What’s with all the fuss about using clichés in creative writing?
I had the opportunity recently to read Alain de Botton’s How Proust Can Change Your Life – an amusing yet utilitarian text which encourages both the reading of Proust and finding the time to do so, no mean task. I hit upon a passage about why clichés are discouraged by writing teachers the world over.
Obviously, it’s because they’re not original – and because they’re not original they carry the tired dull effect of having been heard so often. Which is the opposite effect that you as a writer want to engender in your readers.
So, to share a little of de Botton’s entertaining insights directly from his research on Proust – a persistent ‘originalist’ par excellence – here we go with de Botton’s telling of a tale of moons, sunsets and the sun rising:
De Botton on Marcel Proust
‘Proust had a friend called Gabriel de a Rochefoucauld. He was an aristocratic young man whose ancestor had written a famous short book in the seventeenth century, and who liked to spend time in glamorous Paris night spots, so much time that he had been labelled by some of his more sarcastic contemporaries, ‘… Rochefoucauld de chez Maxim’s’. But in 1904, Gabriel forsook the night life in order to try his hand at literature. The result was a novel, The Lover and the Doctor, which Gabriel sent to Proust in manuscript form as soon as it was finished, with a request for comments and advice.
“Bear in mind that you have written a fine and powerful novel, a superb, tragic work of complex and consummate craftsmanship,” Proust reported back to his friend, who might have formed a slightly different impression after reading the lengthy letter which had preceded this eulogy. It seems that the superb and tragic work had a few problems, not least because it was filled with clichés: “There are some fine big landscapes in your novel,” explained Proust, treading delicately, ‘but at times one would like them to be painted with more originality. It’s quite true that the sky is on fire at sunset, but it’s been said too often, and the moon that shines discreetly is a trifle dull.’ [No doubt the parlance of moons described as ‘discreet’ was more commonly used in French in the early twentieth century than the early twenty-first century.]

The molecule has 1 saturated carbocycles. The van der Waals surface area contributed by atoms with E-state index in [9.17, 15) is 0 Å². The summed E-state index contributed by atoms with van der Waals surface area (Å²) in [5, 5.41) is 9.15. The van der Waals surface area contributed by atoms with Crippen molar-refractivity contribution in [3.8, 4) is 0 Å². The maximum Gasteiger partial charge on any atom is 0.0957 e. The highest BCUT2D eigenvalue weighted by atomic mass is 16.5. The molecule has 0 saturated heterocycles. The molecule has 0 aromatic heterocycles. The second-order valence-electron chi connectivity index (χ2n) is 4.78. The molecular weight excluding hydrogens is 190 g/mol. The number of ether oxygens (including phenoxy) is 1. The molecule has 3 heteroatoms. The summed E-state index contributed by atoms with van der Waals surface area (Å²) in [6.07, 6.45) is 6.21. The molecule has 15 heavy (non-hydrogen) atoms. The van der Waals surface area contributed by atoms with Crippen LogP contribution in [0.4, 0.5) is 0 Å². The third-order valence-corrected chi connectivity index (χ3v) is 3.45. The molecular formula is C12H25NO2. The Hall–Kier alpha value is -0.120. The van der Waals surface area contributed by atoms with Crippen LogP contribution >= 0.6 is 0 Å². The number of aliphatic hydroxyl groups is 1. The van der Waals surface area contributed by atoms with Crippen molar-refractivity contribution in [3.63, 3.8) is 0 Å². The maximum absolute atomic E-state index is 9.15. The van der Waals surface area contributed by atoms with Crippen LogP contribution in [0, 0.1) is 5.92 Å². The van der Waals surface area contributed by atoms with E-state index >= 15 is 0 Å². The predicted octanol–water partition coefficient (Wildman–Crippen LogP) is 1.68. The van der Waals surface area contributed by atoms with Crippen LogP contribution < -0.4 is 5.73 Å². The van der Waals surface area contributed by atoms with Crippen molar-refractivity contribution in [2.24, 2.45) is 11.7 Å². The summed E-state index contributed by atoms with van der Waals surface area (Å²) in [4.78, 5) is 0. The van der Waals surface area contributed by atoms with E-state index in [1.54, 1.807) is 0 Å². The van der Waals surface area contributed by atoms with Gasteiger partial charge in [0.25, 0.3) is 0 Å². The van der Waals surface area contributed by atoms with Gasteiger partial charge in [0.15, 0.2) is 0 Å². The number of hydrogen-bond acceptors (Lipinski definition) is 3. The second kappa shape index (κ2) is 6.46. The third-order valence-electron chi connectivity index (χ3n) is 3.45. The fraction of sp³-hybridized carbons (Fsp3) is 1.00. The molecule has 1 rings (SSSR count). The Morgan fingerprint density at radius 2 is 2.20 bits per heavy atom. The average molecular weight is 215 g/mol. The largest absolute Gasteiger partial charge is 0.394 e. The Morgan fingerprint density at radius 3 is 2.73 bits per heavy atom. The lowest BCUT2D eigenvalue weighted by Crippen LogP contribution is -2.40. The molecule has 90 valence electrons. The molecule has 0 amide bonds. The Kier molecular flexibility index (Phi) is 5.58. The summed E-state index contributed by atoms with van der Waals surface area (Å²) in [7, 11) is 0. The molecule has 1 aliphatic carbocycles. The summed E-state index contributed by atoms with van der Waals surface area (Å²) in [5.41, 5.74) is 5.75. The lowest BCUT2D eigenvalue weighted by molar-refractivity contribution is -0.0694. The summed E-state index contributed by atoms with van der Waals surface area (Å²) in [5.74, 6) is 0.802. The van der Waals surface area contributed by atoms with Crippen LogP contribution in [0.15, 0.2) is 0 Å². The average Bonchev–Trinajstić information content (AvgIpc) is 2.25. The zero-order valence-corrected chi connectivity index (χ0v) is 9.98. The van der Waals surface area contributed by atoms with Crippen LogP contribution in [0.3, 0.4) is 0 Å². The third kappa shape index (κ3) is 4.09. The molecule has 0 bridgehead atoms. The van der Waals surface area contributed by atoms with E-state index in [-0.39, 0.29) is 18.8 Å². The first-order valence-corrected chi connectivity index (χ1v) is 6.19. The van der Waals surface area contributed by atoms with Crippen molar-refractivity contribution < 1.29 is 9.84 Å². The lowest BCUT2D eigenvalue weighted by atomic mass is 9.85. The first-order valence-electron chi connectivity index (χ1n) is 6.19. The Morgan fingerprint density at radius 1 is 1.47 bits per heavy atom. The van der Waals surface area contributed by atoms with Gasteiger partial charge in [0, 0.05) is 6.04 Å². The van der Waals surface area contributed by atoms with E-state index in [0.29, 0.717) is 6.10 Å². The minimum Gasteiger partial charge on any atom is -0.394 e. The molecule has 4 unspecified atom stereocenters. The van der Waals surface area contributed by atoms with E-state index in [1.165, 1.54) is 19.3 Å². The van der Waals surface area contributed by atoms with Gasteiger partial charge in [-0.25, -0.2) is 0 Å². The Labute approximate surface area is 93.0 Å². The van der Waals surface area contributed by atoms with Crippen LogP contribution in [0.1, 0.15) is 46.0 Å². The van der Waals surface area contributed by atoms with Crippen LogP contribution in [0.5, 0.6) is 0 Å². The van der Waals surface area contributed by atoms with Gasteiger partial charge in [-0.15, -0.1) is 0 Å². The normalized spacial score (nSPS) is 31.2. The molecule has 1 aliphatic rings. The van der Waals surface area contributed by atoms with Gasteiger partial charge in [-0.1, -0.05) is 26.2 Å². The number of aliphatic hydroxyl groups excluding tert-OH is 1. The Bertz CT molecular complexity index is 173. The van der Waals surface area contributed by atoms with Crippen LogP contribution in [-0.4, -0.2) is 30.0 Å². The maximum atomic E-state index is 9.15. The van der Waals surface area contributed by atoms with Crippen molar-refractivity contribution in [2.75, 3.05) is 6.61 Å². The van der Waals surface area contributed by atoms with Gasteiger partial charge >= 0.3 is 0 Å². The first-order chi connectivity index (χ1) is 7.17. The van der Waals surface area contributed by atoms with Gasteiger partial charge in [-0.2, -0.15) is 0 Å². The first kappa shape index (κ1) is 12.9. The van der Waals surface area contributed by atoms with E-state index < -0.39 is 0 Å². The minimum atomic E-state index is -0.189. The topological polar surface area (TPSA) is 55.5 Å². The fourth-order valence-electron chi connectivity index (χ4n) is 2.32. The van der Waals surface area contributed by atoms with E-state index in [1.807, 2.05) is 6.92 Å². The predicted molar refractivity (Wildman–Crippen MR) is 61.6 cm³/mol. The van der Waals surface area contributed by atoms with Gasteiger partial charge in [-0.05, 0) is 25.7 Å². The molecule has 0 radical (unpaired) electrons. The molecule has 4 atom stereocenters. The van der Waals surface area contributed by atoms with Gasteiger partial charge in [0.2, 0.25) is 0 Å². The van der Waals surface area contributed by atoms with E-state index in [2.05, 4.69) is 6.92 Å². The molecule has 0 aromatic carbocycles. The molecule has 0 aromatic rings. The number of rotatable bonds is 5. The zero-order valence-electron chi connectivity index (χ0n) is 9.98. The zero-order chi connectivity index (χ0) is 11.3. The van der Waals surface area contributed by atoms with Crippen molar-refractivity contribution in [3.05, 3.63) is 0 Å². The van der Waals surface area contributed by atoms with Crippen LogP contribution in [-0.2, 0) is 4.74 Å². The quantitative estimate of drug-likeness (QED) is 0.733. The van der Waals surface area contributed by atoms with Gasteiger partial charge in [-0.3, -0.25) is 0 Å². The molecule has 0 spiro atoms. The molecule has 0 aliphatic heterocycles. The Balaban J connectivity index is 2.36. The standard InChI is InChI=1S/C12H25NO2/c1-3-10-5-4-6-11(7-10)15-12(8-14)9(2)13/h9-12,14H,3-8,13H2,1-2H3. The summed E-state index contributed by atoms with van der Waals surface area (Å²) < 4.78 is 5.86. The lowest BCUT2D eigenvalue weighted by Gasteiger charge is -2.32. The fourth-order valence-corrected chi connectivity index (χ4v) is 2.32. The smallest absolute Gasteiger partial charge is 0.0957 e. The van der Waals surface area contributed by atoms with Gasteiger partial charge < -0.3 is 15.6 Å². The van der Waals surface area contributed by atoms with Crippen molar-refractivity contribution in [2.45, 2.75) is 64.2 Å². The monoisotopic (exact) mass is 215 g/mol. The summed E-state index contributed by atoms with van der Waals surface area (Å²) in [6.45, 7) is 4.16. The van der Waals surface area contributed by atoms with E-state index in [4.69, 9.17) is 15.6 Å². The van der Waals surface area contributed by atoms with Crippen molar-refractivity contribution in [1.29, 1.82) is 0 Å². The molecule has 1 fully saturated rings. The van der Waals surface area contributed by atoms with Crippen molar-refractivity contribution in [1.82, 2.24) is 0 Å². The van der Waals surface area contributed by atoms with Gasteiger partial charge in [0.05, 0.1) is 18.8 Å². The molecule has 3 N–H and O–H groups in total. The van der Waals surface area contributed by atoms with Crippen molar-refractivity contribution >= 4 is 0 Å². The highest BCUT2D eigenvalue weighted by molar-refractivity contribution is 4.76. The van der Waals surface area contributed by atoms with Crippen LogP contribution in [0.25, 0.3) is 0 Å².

We may ask why Proust objected to phrases that had been used too often. After all, doesn’t the moon shine discreetly? Don’t sunsets look as if they are on fire? Aren’t clichés just good ideas that have proved rightly popular?
The problem with clichés is not that they contain false ideas, but rather that they are superficial articulations of very good ones. The sun is often on fire at sunset and the moon discreet, but if we keep saying this every time we encounter a sun or a moon, we will end believing that this is the last rather that the first word to be said on the subject. Clichés are detrimental in so far as they inspire us to believe that they adequately describe a situation while merely grazing its surface. And if this matters, it is because the way we speak is ultimately linked to the way we feel, because how we describe the world must at some level reflect how we first experience it.
The moon Gabriel mentioned might of course have been discreet, but it was liable to have been a lot more besides. When the first volume of Proust’s novel was published eight years after The Lover and the Doctor, one wonders whether Gabriel [if he wasn’t back ordering Dom Perignon at Maxim’s] took time to notice that Proust had also included a moon, but that he had skirted two thousand years of ready-made moon talk, and uncovered an unusual metaphor better to capture the reality of the lunar experience.
“Sometimes in the afternoon sky a white moon would creep up like a little cloud, furtive, without display, suggesting an actress who does not have to ‘come on’ for a while, and so goes ‘in front’ in her ordinary clothes to watch the rest of the company for a moment, but keeps in the background, not wishing to attract attention to herself.”‘ (pp 96-98)